Jeffrey Brown, Chief Correspondent for Arts, Culture, and Society for PBS NewsHour, will deliver the Idaho Humanities Council’s 23rd Annual Distinguished Humanities Lecture on Friday, April 8, 2022. Ticket information will be posted closer to the date.
The event is supported in part by Holland & Hart, Idaho Public Television, and Boise State Public Radio. Brown’s lecture is part of the “Democracy and the Informed Citizen” initiative supported in part by a grant from the Andrew W. Mellon Foundation.
NewsHour is public television’s prestigious nightly news program viewed by millions. During Brown’s career with NewsHour he has served as co-anchor, studio moderator, and field reporter on a wide range of national and international issues.
The topic of this lecture is Brown’s observation that the notion of “public good” is under stress in many areas of our culture and politics. He reflects on his own experience attending public schools and university, as well as his own work in public broadcasting – and looks at what it means that institutions such as these all under threat at federal, state and local levels.
In a career spanning more than thirty years at the NewsHour, Brown has interviewed numerous leading American and international newsmakers, moderated studio discussions on a vast array of topics, and reported from across the United States and other regions of the globe. As arts correspondent, he has profiled many of the world’s leading writers, musicians and other artists. As senior producer for national affairs for more than a decade, he helped shape the program’s coverage of the economy, healthcare, social policy, culture, and other areas. In addition, he leads the NewsHour’s extensive coverage of arts and culture “Canvas.” He also hosts the monthly book club, “Now Read This,” a collaboration with The New York Times.
T.J. Stiles, two-time winner of the Pulitzer Prize and winner of the National Book Award will deliver the 13thAnnual Eastern Idaho Distinguished Humanities Lecture on Thursday, April 21, 2022. Ticket information will be posted closer to the event.
The event is supported in part by the William J. and Shirley A. Maeck Family Foundation, the Bank of Idaho, Idaho National Laboratory, Idaho Public Television, and KISU Radio.
T.J. Stiles’s latest book, Custer’s Trials, paints a portrait of Gen. George Armstrong Custer both deeply personal and sweeping in scope, proving how much of Custer’s legacy has been ignored. The book was awarded the 2016 Pulitzer Prize for History.
Stiles previously won the 2010 Pulitzer Prize for Biography and the 2009 National Book Award for Nonfiction for his critically acclaimed book The First Tycoon: The Epic Life of Cornelius Vanderbilt. Stiles became interested in Vanderbilt while researching and writing his historical account of another legendary figure, Jesse James: Last Rebel of the Civil War. James and Vanderbilt, he finds, led more significant and more dramatic lives than we have realized. With both subjects, Stiles combines compelling storytelling and personal detail with thoughtful explorations of their role in the making of modern America, and the lasting impact of their lives and legends.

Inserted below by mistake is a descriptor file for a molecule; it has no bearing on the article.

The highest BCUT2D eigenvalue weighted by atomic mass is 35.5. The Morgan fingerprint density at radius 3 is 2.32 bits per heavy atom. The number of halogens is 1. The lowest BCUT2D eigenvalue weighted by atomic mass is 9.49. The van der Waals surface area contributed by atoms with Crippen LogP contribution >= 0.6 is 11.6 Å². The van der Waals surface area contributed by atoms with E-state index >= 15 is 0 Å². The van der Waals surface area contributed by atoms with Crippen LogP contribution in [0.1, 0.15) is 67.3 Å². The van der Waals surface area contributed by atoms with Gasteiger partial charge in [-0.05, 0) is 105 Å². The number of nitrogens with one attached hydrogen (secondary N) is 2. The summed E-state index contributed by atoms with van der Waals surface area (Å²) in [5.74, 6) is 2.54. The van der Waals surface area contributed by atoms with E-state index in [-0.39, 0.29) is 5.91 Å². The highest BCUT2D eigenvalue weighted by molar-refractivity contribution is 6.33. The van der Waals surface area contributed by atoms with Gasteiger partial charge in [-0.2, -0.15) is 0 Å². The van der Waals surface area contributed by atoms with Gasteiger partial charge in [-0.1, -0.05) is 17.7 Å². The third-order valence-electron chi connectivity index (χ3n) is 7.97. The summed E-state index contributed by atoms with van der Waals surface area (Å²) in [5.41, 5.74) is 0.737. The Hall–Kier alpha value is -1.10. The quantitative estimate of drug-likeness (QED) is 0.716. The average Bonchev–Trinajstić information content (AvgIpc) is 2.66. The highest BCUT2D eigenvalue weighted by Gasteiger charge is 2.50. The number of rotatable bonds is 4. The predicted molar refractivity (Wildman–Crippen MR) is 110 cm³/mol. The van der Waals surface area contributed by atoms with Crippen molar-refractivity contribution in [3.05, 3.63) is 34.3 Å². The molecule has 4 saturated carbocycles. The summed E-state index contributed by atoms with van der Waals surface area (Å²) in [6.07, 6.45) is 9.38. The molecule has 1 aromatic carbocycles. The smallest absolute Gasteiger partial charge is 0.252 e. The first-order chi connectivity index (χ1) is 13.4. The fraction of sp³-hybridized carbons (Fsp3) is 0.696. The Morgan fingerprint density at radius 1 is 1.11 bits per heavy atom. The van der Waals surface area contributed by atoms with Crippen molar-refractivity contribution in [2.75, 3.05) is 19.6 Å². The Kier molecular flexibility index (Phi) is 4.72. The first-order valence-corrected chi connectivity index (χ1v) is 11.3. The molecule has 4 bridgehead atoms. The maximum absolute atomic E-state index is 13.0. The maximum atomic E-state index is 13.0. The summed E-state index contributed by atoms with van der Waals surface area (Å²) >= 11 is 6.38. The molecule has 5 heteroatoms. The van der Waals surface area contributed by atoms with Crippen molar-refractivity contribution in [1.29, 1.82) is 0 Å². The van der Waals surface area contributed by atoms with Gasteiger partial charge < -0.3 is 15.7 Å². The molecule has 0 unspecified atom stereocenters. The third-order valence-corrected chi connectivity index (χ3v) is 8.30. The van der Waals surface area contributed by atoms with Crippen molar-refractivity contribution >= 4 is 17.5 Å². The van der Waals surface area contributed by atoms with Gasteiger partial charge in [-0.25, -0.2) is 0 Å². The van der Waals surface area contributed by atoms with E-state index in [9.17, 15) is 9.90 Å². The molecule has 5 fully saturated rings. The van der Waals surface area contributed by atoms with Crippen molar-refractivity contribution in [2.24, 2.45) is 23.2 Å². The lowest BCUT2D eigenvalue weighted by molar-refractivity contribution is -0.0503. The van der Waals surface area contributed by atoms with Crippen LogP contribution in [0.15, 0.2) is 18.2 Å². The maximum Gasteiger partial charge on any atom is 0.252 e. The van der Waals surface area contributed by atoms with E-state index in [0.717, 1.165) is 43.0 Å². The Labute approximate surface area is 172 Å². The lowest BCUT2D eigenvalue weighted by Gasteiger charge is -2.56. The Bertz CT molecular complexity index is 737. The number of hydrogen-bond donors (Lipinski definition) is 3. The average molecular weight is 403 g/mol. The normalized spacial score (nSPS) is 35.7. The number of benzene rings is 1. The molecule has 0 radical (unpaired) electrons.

Stiles served as historical adviser and on-screen expert for Jesse James and Grand Central, two films in the PBS documentary series American Experience. He has written for The New York Times Book Review, Smithsonian, Salon, the Los Angeles Times, and other publications. A native of Benton County, Minnesota, Stiles studied history at Carleton College and Columbia University.
David Grann is a #1 New York Times bestselling author and an award-winning staff writer at The New Yorker magazine. He will give the 17th Annual North Idaho Distinguished Humanities Lecture on Friday, May 6, 2022. Ticket information will be posted closer to the event.
The event is supported by major support from Idaho Forest Group, Lewis-Clark State College, University of Idaho, North Idaho College, Idaho Public Television, and Coeur d’Alene Press.
The White Darkness is a powerful true story of adventure and obsession in the Antarctic. The nineteenth-century polar explorer Ernest Shackleton is considered one of the greatest leaders in history. A century later, Henry Worsley, a retired British S.A.S. officer who worshiped Shackleton, set out to achieve what even his hero had failed to do: to walk alone across Antarctica. With photographs from Worsley and Shackleton’s expeditions, Grann will examine the decisions these men made under extreme circumstances, and the lessons we all can learn about leadership and courage.
His previous book, Killers of the Flower Moon: The Osage Murders and the Birth of the FBI, documented one of the most sinister crimes and racial injustices in American history. Described by Dave Eggers in the New York Times Book Review as a “riveting” work that will “sear your soul,” Killers of the Flower Moon was a finalist for the National Book Award.
Before joining The New Yorker in 2003, Grann was a senior editor at The New Republic, and, from 1995 until 1996, the executive editor of the newspaper The Hill. He holds master’s degrees in international relations from the Fletcher School of Law & Diplomacy as well as in creative writing from Boston University.